Online Deals: Here to stay?
The e-commerce industry in India is booming like never before- words such as these have been written before. Things are a tad different now. With brands like Flipkart, Myntra, Snapdeal and many others launching their TV ad campaigns, raising VC funds and talking of 1000% topline growth Y-O-Y, things are changing faster than you can type in that url.
As always, the threat of global giants coming in to spoil the party hangs over their heads. Amazon has revolutionized the American market, and resulted in the closure of bookstore chains such as Borders. Barnes and Noble, another bookstore giant, is spending its energies in getting its e-book reader, Nook, in order. It’s only fair that Indian firms in the online business run as fast as they can before big brother comes knocking.
In order to quickly set up distribution channels, these brands are investing in owned courier channels; making investments in IT to ease customer’s online experience, and making inroads into the burgeoning middle class market, where brand conscious but value seeking consumers are looking for a deal everyday. An overview of these sites, and how the future looks for them is in order.
There are two major segments emerging now, one that offers deals on service experiences, and others that sell products at deep discounts, or offer unknown brands at 'great' prices. Both have been seeing growth like never before in the past couple of quarters. Snapdeal, a deals site, is looking at $1.5 billion in revenue this year. Flipkart, the book behemoth that's quickly adding product categories, is looking at $10 million in sales everyday. The math for the topline is anyone's guess- an expanding market, brand conscious customers and an affinity for a better lifestyle are all factors that look good on a VC spec sheet.
Deep Discounts on brands through Deals- sites like snapdeal.com, sosasta.com and a few others are offering daily deals. Among other things, most deals are for offered for service experiences- spas and hair salons, gift articles such as unbranded but premium chocolates, and some product deals too thrown in. Both the vendor and the site make healthy margins, given the low input costs for these services. These deals look like they may offer margins in the short term, but their success is pinned on finding newer customers each week. The frequency at which a given customer might want to get a Spa experience is something to grapple with. With India’s fast growing internet population, they feel they can crack the code. However, there are a few issues they may face.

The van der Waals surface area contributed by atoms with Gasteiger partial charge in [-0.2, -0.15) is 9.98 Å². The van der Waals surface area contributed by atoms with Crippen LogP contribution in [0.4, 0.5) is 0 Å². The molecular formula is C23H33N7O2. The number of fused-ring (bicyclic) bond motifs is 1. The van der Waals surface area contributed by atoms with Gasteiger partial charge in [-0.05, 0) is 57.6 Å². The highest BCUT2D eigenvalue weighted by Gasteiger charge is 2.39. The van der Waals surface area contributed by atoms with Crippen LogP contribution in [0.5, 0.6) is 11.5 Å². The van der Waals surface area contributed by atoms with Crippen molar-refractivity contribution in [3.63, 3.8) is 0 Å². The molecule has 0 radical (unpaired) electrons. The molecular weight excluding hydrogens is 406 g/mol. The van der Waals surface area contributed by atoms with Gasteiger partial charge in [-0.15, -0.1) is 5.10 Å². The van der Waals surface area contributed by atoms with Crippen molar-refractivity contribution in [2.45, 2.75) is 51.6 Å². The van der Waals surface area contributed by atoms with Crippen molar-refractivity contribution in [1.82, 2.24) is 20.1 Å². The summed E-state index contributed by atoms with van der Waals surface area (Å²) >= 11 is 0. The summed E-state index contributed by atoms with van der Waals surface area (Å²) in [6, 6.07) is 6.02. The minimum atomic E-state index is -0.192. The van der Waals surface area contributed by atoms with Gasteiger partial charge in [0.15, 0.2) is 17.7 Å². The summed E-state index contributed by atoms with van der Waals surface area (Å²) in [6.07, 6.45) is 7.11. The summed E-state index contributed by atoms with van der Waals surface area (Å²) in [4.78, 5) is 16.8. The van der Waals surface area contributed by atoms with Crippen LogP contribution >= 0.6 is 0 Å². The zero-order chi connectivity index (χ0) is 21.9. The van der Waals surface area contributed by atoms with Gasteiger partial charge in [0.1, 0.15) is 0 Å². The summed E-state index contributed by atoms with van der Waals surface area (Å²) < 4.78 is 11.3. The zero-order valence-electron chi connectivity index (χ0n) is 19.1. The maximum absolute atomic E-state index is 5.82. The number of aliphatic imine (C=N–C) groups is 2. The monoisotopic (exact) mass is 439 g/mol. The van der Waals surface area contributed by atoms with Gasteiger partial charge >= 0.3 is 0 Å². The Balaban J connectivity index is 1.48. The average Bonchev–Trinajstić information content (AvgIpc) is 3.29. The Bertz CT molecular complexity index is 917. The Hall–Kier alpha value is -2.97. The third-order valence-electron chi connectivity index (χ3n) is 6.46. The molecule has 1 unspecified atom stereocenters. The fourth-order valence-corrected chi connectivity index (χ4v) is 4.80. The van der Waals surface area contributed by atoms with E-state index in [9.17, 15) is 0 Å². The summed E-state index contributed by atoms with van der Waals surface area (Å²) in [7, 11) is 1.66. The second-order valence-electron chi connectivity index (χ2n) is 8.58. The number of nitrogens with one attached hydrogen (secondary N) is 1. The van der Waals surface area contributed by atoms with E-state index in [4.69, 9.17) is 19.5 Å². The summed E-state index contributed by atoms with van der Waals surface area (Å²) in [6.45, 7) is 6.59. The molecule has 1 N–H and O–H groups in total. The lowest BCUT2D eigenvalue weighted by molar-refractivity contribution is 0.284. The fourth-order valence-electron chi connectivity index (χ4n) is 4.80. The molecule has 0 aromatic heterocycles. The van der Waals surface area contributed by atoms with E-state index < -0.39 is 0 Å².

Most internet users in India are functional users, whose use of the internet beyond Social networking and email is minimal. The most interaction they want to have is with news websites. They look at the internet as another way to spend their time, and Facebook acts like a hyper local newspaper that they choose to read. Though stickiness of these sites and average time spent on the internet is increasing, how many of this large base of customers would indulge in online shopping remains to be seen. This part of the target audience doesn’t have the affinity or the money to invest in such ‘paisa waste’ activities. The masses remain deeply value conscious, and the middle class remains just that. Aspiring but stingy, these masses want the best experience their rupee can offer. Spends in aspirational categories is a challenge these sites have to target, so its not just the online model that they are selling, lifestyle enhancing activities like massages also need to be sold as an experience.